Right Now

I am a plan ahead kind of person. Actually, that is not true. I am a worry ahead kind of person. You know those people who stock their kitchen pantry with canned goods, bottled water, Tamiflu and a chainsaw for when the inevitable end is upon us? That is not me. I am the one who stays up late into the night frantically visualizing the zombies eating my brains but never actually boards up the windows. 

When Hurricane Sandy was upon us, I bought candles. I also spent numerous stressed out hours imagining our dark apartment with no TV and no wifi. 

Of course, we never lost power here in Brooklyn, but we did get glass in our feet for a week after I accidentally smashed two of those candles all over the floor. (See, the hurricane was dangerous!) 

Last week Matthew's father had surgery. The type of surgery doesn't matter. Well I am sure it does to him but for the purpose of this selfish story (which is all about ME)  it will suffice to say that a doctor cut him open, fixed some stuff,  and then sewed him back up. The operation was early in the morning. I stayed awake for most of the night before. The doctor was supposed to call us with an update around 2pm that day. By 4 pm I was pacing the apartment in a full fledged panic. 

Matthew was napping. This is not because he is an insensitive jerk who doesn't like his dad. No, he just figured he would worry when there was something to worry about. The doctor said this was a pretty low risk procedure and Matthew believed him. 

I believed him too. But that didn't stop my brain from imagining all kinds of horror movie scenarios. The more time passed, the more likely everything was going wrong. 

Nothing went wrong. The doctor called at 5:00. Matthew's dad was fine. Everything had gone according to plan.

Today in NYC, we are expecting a bit of snow. Aside from closing the dojo slightly early, we are going about our normal day. Which for me means checking the hourly weather report for the exact inch counts so I can visualize every aspect of my commute uptown and then our commute home tonight. I asked Matthew questions about visibility and anti lock brakes. (I don't drive, therefore, I am clueless.) I stuck a flashlight in my backpack. (The news told me to!) 

I need to emphasize where we live. Our dojo is on Columbus Ave on the Upper Westside of Manhattan, where snow plows go by every five minutes. Our entire commute home is via major highways and heavily trafficked streets. There is a store on every corner. Over a million people live here and half of them have snow blowers in their basements.

Here is what is going to happen today. I am going to spend most of the afternoon nervously looking out the window at the white fluffy stuff falling from the sky. I am going to imagine our car in a snow bank. Never mind that this is NYC and we do not get snowbanks here. In my mind it will look like that movie Frozen. There will be a knot in my stomach all day. I will have ridiculous fantasies about having a heart attack and the ambulance not being able to reach me. Never mind that I am in perfect health and there are about 5 hospitals within half an hour of my home. (Because I live in a fucking city!) Then, at 8pm, we are going to get in our car and slowly but uneventfully drive home. And I will wonder, yet again, what the hell I was so worried about.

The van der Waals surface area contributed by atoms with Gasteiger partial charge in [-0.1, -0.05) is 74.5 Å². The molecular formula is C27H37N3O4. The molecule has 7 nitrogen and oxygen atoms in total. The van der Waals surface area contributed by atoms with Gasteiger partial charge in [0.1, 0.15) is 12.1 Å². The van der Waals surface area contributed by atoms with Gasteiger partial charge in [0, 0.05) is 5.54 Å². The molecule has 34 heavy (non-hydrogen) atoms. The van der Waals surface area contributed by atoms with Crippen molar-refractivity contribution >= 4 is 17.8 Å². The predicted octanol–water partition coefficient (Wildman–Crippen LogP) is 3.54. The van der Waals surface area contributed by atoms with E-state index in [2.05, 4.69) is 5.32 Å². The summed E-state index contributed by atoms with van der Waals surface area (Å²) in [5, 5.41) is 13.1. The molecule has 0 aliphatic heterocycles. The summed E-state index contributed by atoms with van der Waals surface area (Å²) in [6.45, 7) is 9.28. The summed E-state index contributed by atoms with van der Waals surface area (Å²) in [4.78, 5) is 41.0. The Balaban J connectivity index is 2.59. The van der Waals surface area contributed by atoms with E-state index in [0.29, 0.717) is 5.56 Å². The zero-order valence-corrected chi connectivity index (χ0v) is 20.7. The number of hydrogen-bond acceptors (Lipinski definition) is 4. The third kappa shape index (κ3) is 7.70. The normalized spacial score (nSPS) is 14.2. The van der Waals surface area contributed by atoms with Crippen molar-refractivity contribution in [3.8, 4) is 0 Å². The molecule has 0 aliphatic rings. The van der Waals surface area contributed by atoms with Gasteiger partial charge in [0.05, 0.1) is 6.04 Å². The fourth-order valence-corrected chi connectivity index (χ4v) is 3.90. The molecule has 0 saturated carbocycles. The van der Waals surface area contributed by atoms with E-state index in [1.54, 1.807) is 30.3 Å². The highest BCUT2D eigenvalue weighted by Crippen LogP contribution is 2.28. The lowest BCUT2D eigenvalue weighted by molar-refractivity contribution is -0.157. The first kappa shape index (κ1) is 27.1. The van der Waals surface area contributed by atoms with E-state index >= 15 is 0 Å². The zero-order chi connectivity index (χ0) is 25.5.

Nothing is going to happen.
Nothing ever happens.

Well, that isn't true. Sometimes things happen, and we deal with them, and we move on. But the thing I am most afraid of, NEVER happens.

I always ride the subway with Advil, Tums, a KIND bar and a full bottle of water in my bag. Are you getting the full picture of my psychosis? 

Let it go.

I don't like snow because I can't control it. I can't control when the doctor calls either. Or how the subway runs. Or what happens on the highway when Matthew is driving to jiu-jitsu. In fact, I can't control most of the things in my life. 

That's why I like martial arts so much. For the most part, I am completely in charge of my body. It goes where I want it to. It grabs what I want it to. It hits when I want it to. Ok, sometimes it gets choked when I don't want it to but hey, that's part of training. And I am ok with that. 

Let it go.

Right now, I am sitting in a chair in my living room, wrapped in a cozy blanket. Right now, pretty white flakes are falling from the sky. Right now, everything is good. 

Who cares about 6 hours from now?

Maya has been watching the movie Frozen over and over for days now, which means there is always a song in my head. Usually its this one. http://www.youtube.com/watch?v=moSFlvxnbgk

In case you don't want to watch it (and are not one of those people, aka parents, with an intimate knowledge of everything Disney), the song is called "Let it Go." 

Do you see a theme developing here?

Ok, perhaps a song about coming to terms with your isolating and terrifying super powers is a little melodramatic for a day that involves eating a sandwich and teaching some karate classes. But the point is there.

Instead of hiding in my bed, perhaps I should put on my boots on and dance in the snow.

With a bottle of water, and a flashlight, of course.
Just in case.

Baby steps...


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